At times like this there is fear, rumour, half-truths and sadly lies and deception. There are some who will seek to exploit COVID-19 to trick and defraud others. Some will spread false stories; others will prey on the fears and anxieties of others. There are even those who will peddle false cures. Thankfully, they are a tiny minority, but we must be alert to such activity. The internet is alive with Fake news and those who are out to make mischief. So how are we going to respond to such activity? We must work hard to act responsibly, to not hoard foodstuffs and other essential supplies. We should give careful thought to what we post online, or that we pass on to others. As tempting as it is, we should try our level best not to pass on gossip, let us instead look for the best in others, whether they be family, friends, neighbours, or strangers. A united society is one that is better able to tackle a common enemy, be under no illusion that is precisely what COVID-19 is.
So, what about the Lockdown? How are we going to get through it? Many companies and individuals are genuinely and rightfully fearful. Things are proving tough, very tough. Some people’s incomes have dried up altogether, others are fearing the loss of jobs and are filled with uncertainty. Naturally, people look to the Government for support, not just in doles of rice, but in other practical measures aimed at alleviating suffering. Unfortunately, there is anecdotal evidence of some officials exploiting the situation by literally robbing the poor and syphoning off rice to sell off at hugely inflated prices; they and others seeking to exploit the situation are little better than collaborators with the Coronavirus and are worthy of nothing but contempt and of being on the receiving end of the full force of the law. On a positive note other are using the present circumstances to learn new skills, take free courses online, or to master a musical instrument or read holy books and thus grow in wisdom and understanding.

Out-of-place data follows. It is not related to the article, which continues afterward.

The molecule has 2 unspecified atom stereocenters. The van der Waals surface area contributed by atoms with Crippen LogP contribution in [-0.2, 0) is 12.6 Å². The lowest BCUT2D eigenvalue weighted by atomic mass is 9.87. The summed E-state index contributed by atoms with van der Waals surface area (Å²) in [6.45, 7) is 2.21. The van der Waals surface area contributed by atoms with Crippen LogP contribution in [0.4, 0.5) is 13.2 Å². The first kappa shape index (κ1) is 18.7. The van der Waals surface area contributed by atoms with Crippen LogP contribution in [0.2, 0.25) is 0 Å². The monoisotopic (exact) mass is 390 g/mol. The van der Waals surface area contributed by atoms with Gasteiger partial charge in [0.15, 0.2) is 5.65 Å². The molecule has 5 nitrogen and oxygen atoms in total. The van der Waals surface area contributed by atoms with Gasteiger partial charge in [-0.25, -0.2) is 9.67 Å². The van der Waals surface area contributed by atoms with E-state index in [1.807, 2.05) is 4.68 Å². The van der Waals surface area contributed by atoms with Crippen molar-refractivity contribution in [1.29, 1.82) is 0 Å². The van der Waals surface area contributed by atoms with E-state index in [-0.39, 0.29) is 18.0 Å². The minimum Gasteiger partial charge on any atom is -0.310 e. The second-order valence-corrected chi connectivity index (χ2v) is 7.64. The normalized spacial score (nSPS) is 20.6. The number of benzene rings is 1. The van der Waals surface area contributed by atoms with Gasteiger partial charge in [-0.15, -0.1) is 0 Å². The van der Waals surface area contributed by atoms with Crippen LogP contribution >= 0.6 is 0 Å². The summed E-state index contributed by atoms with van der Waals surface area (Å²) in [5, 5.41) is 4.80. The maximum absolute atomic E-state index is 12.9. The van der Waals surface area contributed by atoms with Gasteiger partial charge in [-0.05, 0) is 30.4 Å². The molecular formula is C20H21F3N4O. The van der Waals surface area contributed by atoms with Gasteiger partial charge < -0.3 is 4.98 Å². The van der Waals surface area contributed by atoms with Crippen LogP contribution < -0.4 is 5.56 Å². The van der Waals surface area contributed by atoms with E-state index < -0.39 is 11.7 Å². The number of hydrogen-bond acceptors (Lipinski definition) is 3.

As things stand any return to normality will be gradual and take some considerable time. We all need to adapt to a new normal, that for a time might involve face masks and greater social distancing. Already education providers are beginning to appreciate the urgency of offering much more material and teaching online, and thus public and private providers must ensure that students/pupils are helped to access such learning resources. It is imperative that the Government allocate additional resources to support online learning for all. Let us see this situation as an opportunity to innovate and upskill. It is not all doom and gloom. Maybe, if we only knew it, we are being given an opportunity to recalibrate, one that allows the country and indeed the world to find an equilibrium that is more in tune with nature and our spiritual selves.
Let us ask ourselves the following questions:
What can I do to better myself?
How might I help my family and friends at this time?
What can I do to show my appreciation of healthcare workers and frontline staff?
What am I doing to help Bangladesh get through this emergency?
Who can I help today?
Be in no doubt, that this situation will continue to test us. It is going to be tough and will be mentally wearing. Yes, we will all have our low points, and regrettably some will die because of the Coronavirus. It is important that we all do what we can to support the sick and the bereaved. There will be lessons to learn, and after this is all over the Government and others will be required to account for the quality of their response. But for the time being let us stay positive and purposeful. For with determination we can win through and maybe, just maybe we will come out of it as a better, stronger, and more united people.
The Writers are Executive Chair, Centre for Business & Economic Research (CBER), UK
Editor-in-Chief – International Journal of Higher Education Management